Everything they needed, buccaneers either stole or crafted themselves. Fancy musical instruments had no place next to bamboo flutes, drums and rattles. Violine was taken for violence misspronounced and shops were all but unknown. There was no need for them, since the whole world around him was a buccaneer´s shop already and he tended to pay in the shopkeeper´s blood.

Most of the island´s population had come here from a plantation on Hispaniola where they had lived as slaves until the eagles had come along and freed them. It had been a happy coincidence, not a planned act of charity. Clark and his men had been in pursuit of a spanish nobleman in posession of a much needed nautical chart.
Truth be told, Captain Clark had needed the slaves´s rescue as much as his prized map. The man hated every form of slavery or indentured service. Stumbling upon the plantation the eagles had not even known to exist, Clark had not been able to take his eyes off the sight of a rebellious slave about to be hanged for some small act of insubordination. He had ordered an outright attack and with his own sabre he had severed the rope around that man´s neck. Since this fateful day the former slave, Jarundo, followed his rescuer wherever Clark went. The rest had found a more permanent home on this island and in the village they proudly took to call Escapio Domingo.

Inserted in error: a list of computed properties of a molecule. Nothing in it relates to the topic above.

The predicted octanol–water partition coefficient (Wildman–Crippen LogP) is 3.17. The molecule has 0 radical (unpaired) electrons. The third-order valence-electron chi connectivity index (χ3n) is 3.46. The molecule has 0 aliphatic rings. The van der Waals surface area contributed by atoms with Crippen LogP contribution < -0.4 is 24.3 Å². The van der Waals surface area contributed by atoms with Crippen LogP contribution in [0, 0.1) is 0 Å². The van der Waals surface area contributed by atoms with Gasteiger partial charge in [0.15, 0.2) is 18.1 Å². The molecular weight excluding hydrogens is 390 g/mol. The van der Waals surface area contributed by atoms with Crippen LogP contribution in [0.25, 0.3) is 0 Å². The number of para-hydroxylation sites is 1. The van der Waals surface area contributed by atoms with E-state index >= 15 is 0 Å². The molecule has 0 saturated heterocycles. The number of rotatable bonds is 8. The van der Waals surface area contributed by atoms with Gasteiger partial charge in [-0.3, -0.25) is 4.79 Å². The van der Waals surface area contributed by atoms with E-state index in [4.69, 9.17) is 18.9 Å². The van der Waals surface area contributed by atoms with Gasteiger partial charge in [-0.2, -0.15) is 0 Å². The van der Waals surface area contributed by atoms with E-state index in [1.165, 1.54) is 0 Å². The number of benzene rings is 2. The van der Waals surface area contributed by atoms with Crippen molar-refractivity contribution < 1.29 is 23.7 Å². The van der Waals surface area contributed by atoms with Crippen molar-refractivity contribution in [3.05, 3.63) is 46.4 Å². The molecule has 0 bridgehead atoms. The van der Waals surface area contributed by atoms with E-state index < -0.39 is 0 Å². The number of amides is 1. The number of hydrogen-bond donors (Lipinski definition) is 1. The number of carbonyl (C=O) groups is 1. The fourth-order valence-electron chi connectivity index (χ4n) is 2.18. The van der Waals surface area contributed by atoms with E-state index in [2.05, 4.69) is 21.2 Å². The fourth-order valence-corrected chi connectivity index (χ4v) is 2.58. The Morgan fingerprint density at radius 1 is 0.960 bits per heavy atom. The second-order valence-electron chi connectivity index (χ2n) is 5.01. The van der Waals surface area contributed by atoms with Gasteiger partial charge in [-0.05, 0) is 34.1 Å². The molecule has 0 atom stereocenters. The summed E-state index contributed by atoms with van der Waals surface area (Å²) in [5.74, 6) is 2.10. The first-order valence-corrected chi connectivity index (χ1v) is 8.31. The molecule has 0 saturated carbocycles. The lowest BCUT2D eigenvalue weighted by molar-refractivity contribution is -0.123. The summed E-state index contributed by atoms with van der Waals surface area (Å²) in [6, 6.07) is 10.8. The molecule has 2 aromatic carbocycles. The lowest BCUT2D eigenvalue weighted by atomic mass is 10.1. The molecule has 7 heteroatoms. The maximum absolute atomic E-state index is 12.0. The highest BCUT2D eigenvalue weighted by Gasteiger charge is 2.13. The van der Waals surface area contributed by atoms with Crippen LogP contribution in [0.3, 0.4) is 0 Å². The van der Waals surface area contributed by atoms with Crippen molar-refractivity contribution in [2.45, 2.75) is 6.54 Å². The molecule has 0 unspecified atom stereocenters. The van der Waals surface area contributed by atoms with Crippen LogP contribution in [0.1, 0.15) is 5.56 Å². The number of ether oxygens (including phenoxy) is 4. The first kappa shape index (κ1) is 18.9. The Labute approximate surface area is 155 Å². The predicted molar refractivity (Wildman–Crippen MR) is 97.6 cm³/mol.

Absentmindedly Clark brushed the scar that ran across the inner side of his left forearm. Once there had been a brand in the same place. Enslaved as a child, the parentless boy had been told that he was a tool (and a toy, to some) – well maintained as long as it functioned, but ultimately expendable, to be discarded if it was of no further use. To everyone´s astonishment the humilating experience had only fueled Clark´s pride further, not crushed it. Rescued at about the same age Midget Mike was now, he had come into his wealthy uncle´s household. And that was where his real troubles had started…
“Homemade musical instruments!” Clark cursed aloud. He spat on the clay floor and realized that the act cost him a lot of willpower. A gentleman´s manners and disdain for all things not fit for showing off with in a parlor had taken hold of him unbidden.